Three years ago, my husband nearly died because of a series of medical mistakes. Although no one was guilty of clear medical malpractice (grossly negligent care resulting in harm), the hospital’s attempts to cut costs, a physician’s careless instructions, and a firewall of inflexible receptionists who refused to let me speak with a doctor led to a 911 call, a trip to the ER, and a 3-day stay in the … read on
For the last 15 years, my family has purchased an individual health insurance policy. Individual plans, as opposed to employer-based insurance, usually don’t cover vision. We could buy a separate vision policy, but in an average year the premiums would cost more than our annual eye exams, glasses and contacts combined.
Even Medicare doesn’t pay for routine eye exams and corrective lenses, except one pair after cataract surgery.
Of course, … read on
Out of sight, out of mind
The other day I was cleaning out a kitchen cupboard and unearthed an economy-sized bottle of calcium tablets. Oops! I should be taking one or two of those every day.
Or should I?
Everyone knows calcium is necessary for bone health. Most women have been told by their doctors that they need extra calcium after menopause because without estrogen’s help, bones do not absorb … read on
As I was skimming through some of my favorite medical blogs the other day, I ran across a post by Dr. Synonymous, a family medicine doctor somewhere in middle America. His post referred to the time and place of his first “Didgeridoo Hullabaloo” session that he was offering for his patients that suffered from snoring and sleep apnea.
What is a didgeridoo? It’s a native Australian wind instrument, which can … read on
In another bit of good news this week, the Centers for Disease Control (CDC) reported that Americans are actually eating less fast food. Since 2006, an American adult’s total daily calories from fast food has dropped from 12.8% to 11.3%.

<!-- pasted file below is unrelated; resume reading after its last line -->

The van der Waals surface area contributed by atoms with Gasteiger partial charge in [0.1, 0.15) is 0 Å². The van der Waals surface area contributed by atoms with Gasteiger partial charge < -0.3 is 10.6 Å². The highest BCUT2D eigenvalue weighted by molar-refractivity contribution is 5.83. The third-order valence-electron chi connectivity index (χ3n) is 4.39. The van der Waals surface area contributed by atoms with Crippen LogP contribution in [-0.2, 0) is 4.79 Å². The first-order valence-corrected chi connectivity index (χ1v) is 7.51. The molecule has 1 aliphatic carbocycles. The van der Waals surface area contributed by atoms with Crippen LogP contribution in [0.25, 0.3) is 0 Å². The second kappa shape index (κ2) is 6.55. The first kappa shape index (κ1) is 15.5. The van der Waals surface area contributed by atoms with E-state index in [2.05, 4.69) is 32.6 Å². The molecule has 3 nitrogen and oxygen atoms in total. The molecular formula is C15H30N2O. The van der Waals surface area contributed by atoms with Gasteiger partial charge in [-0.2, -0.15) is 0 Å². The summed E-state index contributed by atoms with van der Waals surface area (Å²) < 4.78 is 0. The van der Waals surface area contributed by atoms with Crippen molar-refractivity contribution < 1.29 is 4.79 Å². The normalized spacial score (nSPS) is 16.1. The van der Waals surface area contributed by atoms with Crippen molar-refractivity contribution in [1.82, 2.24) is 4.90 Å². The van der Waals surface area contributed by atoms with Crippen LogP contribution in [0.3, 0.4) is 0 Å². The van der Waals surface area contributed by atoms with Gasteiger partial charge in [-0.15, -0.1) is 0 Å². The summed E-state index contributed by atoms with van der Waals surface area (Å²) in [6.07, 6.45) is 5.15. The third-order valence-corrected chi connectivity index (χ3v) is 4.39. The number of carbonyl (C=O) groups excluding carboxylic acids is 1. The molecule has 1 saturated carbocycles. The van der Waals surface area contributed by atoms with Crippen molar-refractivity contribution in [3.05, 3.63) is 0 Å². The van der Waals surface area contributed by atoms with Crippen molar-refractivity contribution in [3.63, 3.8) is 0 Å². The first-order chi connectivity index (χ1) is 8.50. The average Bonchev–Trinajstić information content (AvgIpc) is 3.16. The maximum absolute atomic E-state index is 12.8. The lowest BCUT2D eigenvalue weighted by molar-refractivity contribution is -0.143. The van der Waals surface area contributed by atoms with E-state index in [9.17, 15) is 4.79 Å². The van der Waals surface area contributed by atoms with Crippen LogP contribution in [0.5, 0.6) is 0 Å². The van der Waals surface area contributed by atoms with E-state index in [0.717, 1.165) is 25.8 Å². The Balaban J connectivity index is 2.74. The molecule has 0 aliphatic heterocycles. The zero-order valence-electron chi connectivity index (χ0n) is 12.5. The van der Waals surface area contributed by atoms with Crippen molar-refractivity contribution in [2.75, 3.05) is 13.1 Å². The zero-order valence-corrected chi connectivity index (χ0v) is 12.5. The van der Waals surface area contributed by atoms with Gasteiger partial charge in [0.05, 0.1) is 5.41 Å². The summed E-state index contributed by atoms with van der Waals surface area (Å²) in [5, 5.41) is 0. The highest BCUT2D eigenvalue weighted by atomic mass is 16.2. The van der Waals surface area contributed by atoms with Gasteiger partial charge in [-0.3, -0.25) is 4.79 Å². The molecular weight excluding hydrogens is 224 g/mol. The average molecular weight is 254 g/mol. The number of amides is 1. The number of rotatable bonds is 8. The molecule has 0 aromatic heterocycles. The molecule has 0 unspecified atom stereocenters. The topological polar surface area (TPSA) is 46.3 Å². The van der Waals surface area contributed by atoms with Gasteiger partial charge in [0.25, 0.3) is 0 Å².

This number, although small, surprised me. It is no secret that America is in an obesity epidemic; more than one-third of adults meet the definition of obesity with a … read on
Wash your nose?
I wrote in a previous post that frequent hand washing is your best defense against a cold virus; but what about washing your nose? The inside of your nose, to be exact.
You just need a neti pot.
The neti pot is an inexpensive device for saline nasal irrigation, which is a fancy term for nose washing.
A neti pot is easy to use
How do I … read on
It appears that the 2012-13 flu season is especially severe and has not yet reached its peak, which is when the maximum number of cases have been reported and we start to see a downward trend.
It’s still not too late, and there is ample vaccine available.
FYI, it takes about two weeks … read on
It’s cold season and products that claim to prevent or significantly shorten colds are flying off the drugstore shelves.
As I emphasized in an earlier post, frequent hand washing is your best strategy to avoid a cold altogether.
Still, the advertisements for such products are both pervasive and persuasive But are they worth buying?
Vitamin C (1000mg) is the major ingredient of Airborne and Emergen-C. Both are made … read on
A leading health headline today indicates that the 2012-13 flu season is off to an early and strong start.
Flu cases always peak at some point during the season, usually in January or February, but sometimes as late as March and sometimes, apparently like this year, as early as November.
However, it’s not too late to get your flu shot. Despite the early start, flu season will continue into March … read on
Germs are everywhere
Being frugal, I live by the saying that an ounce of prevention is worth a pound of cure.
One of the best ways to prevent nasty seasonal colds and flu (not to mention nasty intestinal ailments) is to wash your hands.
It doesn’t take much imagination to envision the gazillions of germs that are lurking on handles and door knobs and other surfaces that we—and others—touch multiple … read on